Badly managed cattle devastate the most remote public lands-

“Till the cows come home” . . . that phase usually means a long time. That’s how it is on most of public lands of the Western United States.  The cattle are put out before the grass and forbs (perennial flowers) are sturdy and ready for grazing.  They hog the small streams and seeps that could hold wildlife . . . not just the elk, deer and moose; but the small birds, amphibians, lesser carnivores, fish, often rare fish like the Lahontan cutthroat trout. They turn them into mudholes where clear springs would otherwise flow.

When the time comes for the cows to finally come home, it is usually late September or even October.  The land often gets just one autumn month and two springtime months to recover its vegetation.

Most Americans never get a chance to go on a “range tour” with the U.S. Forest Service or the U.S. Bureau of Land Management. They should. It is rarely a scenic trip, except when you look at the big stuff, such as the cliffs and mountains. It is often biological rubble as Kelley Weston tells in a story he has written about his trip with the Jarbidge Ranger District of the Forest Service and a group of conservationists, mostly from the Western Watersheds Project.

Here is his take on what Americans are missing.   Jarbidge Notes – Travesty at Elk Mountain. This is on the Idaho/Nevada border, a place they don’t think you will look.

 
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About The Author

Ralph Maughan

Dr. Ralph Maughan is professor emeritus of political science at Idaho State University with specialties in natural resource politics, public opinion, interest groups, political parties, voting and elections. Aside from academic publications, he is author or co-author of three hiking/backpacking guides.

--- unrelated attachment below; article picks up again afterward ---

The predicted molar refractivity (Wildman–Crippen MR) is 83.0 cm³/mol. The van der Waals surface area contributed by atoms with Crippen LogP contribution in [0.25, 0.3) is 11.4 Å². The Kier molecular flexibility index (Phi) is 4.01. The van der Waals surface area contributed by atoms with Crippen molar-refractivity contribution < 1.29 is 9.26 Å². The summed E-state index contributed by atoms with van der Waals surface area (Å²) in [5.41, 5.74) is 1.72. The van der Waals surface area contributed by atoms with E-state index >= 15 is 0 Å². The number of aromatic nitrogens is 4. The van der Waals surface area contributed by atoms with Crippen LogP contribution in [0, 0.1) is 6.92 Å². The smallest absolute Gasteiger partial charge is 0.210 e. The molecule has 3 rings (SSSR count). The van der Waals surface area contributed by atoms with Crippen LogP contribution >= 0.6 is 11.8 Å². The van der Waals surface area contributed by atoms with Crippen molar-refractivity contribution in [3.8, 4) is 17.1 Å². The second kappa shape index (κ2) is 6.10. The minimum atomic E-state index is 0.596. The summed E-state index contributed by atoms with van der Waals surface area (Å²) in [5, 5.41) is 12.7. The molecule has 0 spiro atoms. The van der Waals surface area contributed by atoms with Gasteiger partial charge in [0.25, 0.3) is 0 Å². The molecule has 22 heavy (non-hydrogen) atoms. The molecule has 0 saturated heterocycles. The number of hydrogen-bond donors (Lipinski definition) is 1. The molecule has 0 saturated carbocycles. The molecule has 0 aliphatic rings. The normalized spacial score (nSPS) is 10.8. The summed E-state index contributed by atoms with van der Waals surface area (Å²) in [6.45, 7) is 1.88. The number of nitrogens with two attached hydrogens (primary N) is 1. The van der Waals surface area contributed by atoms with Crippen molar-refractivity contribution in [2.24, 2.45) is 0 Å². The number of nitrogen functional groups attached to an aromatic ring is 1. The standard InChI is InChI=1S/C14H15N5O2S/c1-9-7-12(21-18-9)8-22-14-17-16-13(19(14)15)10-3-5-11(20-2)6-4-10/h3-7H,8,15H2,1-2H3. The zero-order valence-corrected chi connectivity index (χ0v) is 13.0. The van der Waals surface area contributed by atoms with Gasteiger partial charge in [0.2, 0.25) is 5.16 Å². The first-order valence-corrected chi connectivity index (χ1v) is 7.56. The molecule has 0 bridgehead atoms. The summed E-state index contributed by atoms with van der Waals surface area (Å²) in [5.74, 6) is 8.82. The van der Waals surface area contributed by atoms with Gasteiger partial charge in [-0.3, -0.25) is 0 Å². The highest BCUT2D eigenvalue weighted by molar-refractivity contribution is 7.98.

16 Responses to The end of another grazing season in the West

  1. avatar Ken Cole says:

    I’ve visited several allotments this summer and I’ve seen so many scenes of devastation. Currently there is a situation in the Owyhee Field Office where a rancher’s cows have been trespassing on a closed allotment for nearly two months. The place is devastated and this same rancher is the one who is applying for the permit to graze the allotment once it is reopened. The BLM has done next to nothing to address the issue and the cows are still there.

  2. avatar CodyCoyote says:

    If you haven’t the time to take a Grand Tour of Grazing Abuses here in the West , a really good snapshot can be had by finding a strategic fenceline.

    Barbed wire fences often divide Grazed/Not Grazed lands with great contrast. The difference between sparse, damaged, grassless weed-dominant vegetation and disrupted soil on one side of a fence and the lush contiguous verdant conditions on the other side can be night and day.

    Yet the grazers continue to claim they are doing the land good by mowing it and plowing it, and that the land will bounce back better than before as soon as the Herefords are trailed down the mountain. Domestic sheep grazed on mountain grass must be a God’s own argonomists—Not!

    There is a role for so-called Holistic grazing techniques and I’ve seen examples where it works. But it requires a LOT of manpower to keep the herds moving fairly quickly across the graze , strategically so, and not lingering in the riparian areas any longer than it takes to get a drink twice a day. How many public lands ranchers are devoting the manpower and resources to do that ? Damn few. You can count the Holistic Grazers in all of northwest Wyoming on one hand. The mainstream ranchers just turn ’em out in spring, check ’em once or twice in summer, and round ’em up in fall and trail them down to the house to fill out the compensation paperwork claiming wolves or grizzlies ate all the missing cows.